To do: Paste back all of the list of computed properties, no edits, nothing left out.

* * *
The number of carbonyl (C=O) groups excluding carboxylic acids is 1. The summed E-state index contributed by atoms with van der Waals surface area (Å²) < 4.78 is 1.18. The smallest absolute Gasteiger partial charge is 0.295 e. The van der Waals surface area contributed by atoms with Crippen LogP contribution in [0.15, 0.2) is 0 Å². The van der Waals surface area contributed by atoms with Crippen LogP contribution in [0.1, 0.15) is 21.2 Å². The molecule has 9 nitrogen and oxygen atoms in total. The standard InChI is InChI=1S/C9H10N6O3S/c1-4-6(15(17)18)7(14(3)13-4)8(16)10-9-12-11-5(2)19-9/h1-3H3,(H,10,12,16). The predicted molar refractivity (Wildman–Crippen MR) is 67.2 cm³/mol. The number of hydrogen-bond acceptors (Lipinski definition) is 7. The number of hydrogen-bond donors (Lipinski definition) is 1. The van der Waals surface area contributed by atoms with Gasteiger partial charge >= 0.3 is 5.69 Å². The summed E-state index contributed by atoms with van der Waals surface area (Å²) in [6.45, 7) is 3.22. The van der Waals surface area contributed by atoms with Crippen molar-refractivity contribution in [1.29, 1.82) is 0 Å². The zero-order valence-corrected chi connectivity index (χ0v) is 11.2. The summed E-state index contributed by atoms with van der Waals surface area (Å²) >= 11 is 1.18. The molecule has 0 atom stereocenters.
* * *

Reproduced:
The number of carbonyl (C=O) groups excluding carboxylic acids is 1. The summed E-state index contributed by atoms with van der Waals surface area (Å²) < 4.78 is 1.18. The smallest absolute Gasteiger partial charge is 0.295 e. The van der Waals surface area contributed by atoms with Crippen LogP contribution in [0.15, 0.2) is 0 Å². The van der Waals surface area contributed by atoms with Crippen LogP contribution in [0.1, 0.15) is 21.2 Å². The molecule has 9 nitrogen and oxygen atoms in total. The standard InChI is InChI=1S/C9H10N6O3S/c1-4-6(15(17)18)7(14(3)13-4)8(16)10-9-12-11-5(2)19-9/h1-3H3,(H,10,12,16). The predicted molar refractivity (Wildman–Crippen MR) is 67.2 cm³/mol. The number of hydrogen-bond acceptors (Lipinski definition) is 7. The number of hydrogen-bond donors (Lipinski definition) is 1. The van der Waals surface area contributed by atoms with Gasteiger partial charge >= 0.3 is 5.69 Å². The summed E-state index contributed by atoms with van der Waals surface area (Å²) in [6.45, 7) is 3.22. The van der Waals surface area contributed by atoms with Crippen molar-refractivity contribution in [1.29, 1.82) is 0 Å². The zero-order valence-corrected chi connectivity index (χ0v) is 11.2. The summed E-state index contributed by atoms with van der Waals surface area (Å²) >= 11 is 1.18. The molecule has 0 atom stereocenters.